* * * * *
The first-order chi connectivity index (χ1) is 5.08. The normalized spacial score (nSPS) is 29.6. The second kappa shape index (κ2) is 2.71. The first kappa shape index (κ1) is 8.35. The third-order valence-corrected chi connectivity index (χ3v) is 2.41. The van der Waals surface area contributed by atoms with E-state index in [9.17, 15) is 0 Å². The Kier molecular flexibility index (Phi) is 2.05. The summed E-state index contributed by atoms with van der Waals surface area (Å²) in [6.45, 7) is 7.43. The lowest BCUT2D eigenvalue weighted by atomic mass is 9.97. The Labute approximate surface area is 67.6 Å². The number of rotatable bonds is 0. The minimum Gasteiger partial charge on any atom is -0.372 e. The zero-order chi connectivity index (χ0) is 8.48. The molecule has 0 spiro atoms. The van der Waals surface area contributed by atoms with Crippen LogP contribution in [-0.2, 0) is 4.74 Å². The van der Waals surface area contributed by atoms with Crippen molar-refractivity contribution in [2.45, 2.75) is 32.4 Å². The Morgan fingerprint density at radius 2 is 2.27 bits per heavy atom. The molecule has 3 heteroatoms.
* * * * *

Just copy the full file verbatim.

The first-order chi connectivity index (χ1) is 5.08. The normalized spacial score (nSPS) is 29.6. The second kappa shape index (κ2) is 2.71. The first kappa shape index (κ1) is 8.35. The third-order valence-corrected chi connectivity index (χ3v) is 2.41. The van der Waals surface area contributed by atoms with E-state index in [9.17, 15) is 0 Å². The Kier molecular flexibility index (Phi) is 2.05. The summed E-state index contributed by atoms with van der Waals surface area (Å²) in [6.45, 7) is 7.43. The lowest BCUT2D eigenvalue weighted by atomic mass is 9.97. The Labute approximate surface area is 67.6 Å². The number of rotatable bonds is 0. The minimum Gasteiger partial charge on any atom is -0.372 e. The zero-order chi connectivity index (χ0) is 8.48. The molecule has 0 spiro atoms. The van der Waals surface area contributed by atoms with Crippen LogP contribution in [-0.2, 0) is 4.74 Å². The van der Waals surface area contributed by atoms with Crippen molar-refractivity contribution in [2.45, 2.75) is 32.4 Å². The Morgan fingerprint density at radius 2 is 2.27 bits per heavy atom. The molecule has 3 heteroatoms.